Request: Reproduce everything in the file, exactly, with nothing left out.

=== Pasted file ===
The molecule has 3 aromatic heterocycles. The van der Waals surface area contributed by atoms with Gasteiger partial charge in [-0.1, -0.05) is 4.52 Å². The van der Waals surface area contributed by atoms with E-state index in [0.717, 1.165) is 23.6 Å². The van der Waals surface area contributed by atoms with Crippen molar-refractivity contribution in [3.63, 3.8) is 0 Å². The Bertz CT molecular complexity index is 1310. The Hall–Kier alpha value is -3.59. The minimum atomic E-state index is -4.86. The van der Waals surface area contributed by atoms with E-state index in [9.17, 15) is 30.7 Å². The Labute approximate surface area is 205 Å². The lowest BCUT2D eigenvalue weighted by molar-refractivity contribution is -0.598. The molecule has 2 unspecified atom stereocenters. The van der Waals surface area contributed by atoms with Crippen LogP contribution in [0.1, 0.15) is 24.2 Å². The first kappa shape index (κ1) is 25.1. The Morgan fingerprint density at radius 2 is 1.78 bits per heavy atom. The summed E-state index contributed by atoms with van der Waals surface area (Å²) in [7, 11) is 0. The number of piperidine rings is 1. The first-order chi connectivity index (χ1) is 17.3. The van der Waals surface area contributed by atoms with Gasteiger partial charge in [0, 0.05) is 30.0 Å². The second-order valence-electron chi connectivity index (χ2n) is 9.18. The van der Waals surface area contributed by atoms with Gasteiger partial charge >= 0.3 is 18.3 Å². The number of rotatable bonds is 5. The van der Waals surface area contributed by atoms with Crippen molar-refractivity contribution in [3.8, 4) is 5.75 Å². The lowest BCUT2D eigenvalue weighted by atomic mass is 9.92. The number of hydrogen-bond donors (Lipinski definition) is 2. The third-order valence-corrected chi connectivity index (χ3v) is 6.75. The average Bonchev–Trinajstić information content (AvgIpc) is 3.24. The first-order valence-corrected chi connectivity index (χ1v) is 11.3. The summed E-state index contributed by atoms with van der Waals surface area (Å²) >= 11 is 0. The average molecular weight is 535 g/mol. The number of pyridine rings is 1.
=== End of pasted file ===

The molecule has 3 aromatic heterocycles. The van der Waals surface area contributed by atoms with Gasteiger partial charge in [-0.1, -0.05) is 4.52 Å². The van der Waals surface area contributed by atoms with E-state index in [0.717, 1.165) is 23.6 Å². The van der Waals surface area contributed by atoms with Crippen molar-refractivity contribution in [3.63, 3.8) is 0 Å². The Bertz CT molecular complexity index is 1310. The Hall–Kier alpha value is -3.59. The minimum atomic E-state index is -4.86. The van der Waals surface area contributed by atoms with E-state index in [9.17, 15) is 30.7 Å². The Labute approximate surface area is 205 Å². The lowest BCUT2D eigenvalue weighted by molar-refractivity contribution is -0.598. The molecule has 2 unspecified atom stereocenters. The van der Waals surface area contributed by atoms with Crippen LogP contribution in [0.1, 0.15) is 24.2 Å². The first kappa shape index (κ1) is 25.1. The Morgan fingerprint density at radius 2 is 1.78 bits per heavy atom. The summed E-state index contributed by atoms with van der Waals surface area (Å²) in [7, 11) is 0. The number of piperidine rings is 1. The first-order chi connectivity index (χ1) is 17.3. The van der Waals surface area contributed by atoms with Gasteiger partial charge in [0, 0.05) is 30.0 Å². The second-order valence-electron chi connectivity index (χ2n) is 9.18. The van der Waals surface area contributed by atoms with Gasteiger partial charge >= 0.3 is 18.3 Å². The number of rotatable bonds is 5. The van der Waals surface area contributed by atoms with Crippen molar-refractivity contribution in [3.8, 4) is 5.75 Å². The lowest BCUT2D eigenvalue weighted by atomic mass is 9.92. The number of hydrogen-bond donors (Lipinski definition) is 2. The third-order valence-corrected chi connectivity index (χ3v) is 6.75. The average Bonchev–Trinajstić information content (AvgIpc) is 3.24. The first-order valence-corrected chi connectivity index (χ1v) is 11.3. The summed E-state index contributed by atoms with van der Waals surface area (Å²) >= 11 is 0. The average molecular weight is 535 g/mol. The number of pyridine rings is 1.